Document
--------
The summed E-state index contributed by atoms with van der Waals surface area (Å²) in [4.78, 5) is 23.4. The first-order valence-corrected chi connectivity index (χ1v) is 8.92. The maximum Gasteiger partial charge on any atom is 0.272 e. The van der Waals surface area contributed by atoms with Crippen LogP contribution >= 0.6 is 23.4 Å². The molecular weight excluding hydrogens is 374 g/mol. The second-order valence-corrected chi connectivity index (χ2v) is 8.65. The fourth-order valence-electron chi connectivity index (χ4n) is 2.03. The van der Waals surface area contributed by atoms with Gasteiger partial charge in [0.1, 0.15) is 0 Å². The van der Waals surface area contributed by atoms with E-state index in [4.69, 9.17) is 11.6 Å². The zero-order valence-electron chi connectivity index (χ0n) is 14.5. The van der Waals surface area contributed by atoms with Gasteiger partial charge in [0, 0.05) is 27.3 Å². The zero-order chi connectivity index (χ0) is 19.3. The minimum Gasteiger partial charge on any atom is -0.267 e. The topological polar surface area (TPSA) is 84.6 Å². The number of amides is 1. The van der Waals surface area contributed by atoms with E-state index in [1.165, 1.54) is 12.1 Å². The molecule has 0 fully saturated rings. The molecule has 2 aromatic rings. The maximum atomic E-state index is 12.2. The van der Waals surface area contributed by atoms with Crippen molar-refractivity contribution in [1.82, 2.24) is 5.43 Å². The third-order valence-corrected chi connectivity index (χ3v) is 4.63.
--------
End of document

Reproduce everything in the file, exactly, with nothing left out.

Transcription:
The summed E-state index contributed by atoms with van der Waals surface area (Å²) in [4.78, 5) is 23.4. The first-order valence-corrected chi connectivity index (χ1v) is 8.92. The maximum Gasteiger partial charge on any atom is 0.272 e. The van der Waals surface area contributed by atoms with Crippen LogP contribution >= 0.6 is 23.4 Å². The molecular weight excluding hydrogens is 374 g/mol. The second-order valence-corrected chi connectivity index (χ2v) is 8.65. The fourth-order valence-electron chi connectivity index (χ4n) is 2.03. The van der Waals surface area contributed by atoms with Gasteiger partial charge in [0.1, 0.15) is 0 Å². The van der Waals surface area contributed by atoms with E-state index in [4.69, 9.17) is 11.6 Å². The zero-order valence-electron chi connectivity index (χ0n) is 14.5. The van der Waals surface area contributed by atoms with Gasteiger partial charge in [0, 0.05) is 27.3 Å². The zero-order chi connectivity index (χ0) is 19.3. The minimum Gasteiger partial charge on any atom is -0.267 e. The topological polar surface area (TPSA) is 84.6 Å². The number of amides is 1. The van der Waals surface area contributed by atoms with E-state index in [1.165, 1.54) is 12.1 Å². The molecule has 0 fully saturated rings. The molecule has 2 aromatic rings. The maximum atomic E-state index is 12.2. The van der Waals surface area contributed by atoms with Crippen molar-refractivity contribution in [1.82, 2.24) is 5.43 Å². The third-order valence-corrected chi connectivity index (χ3v) is 4.63.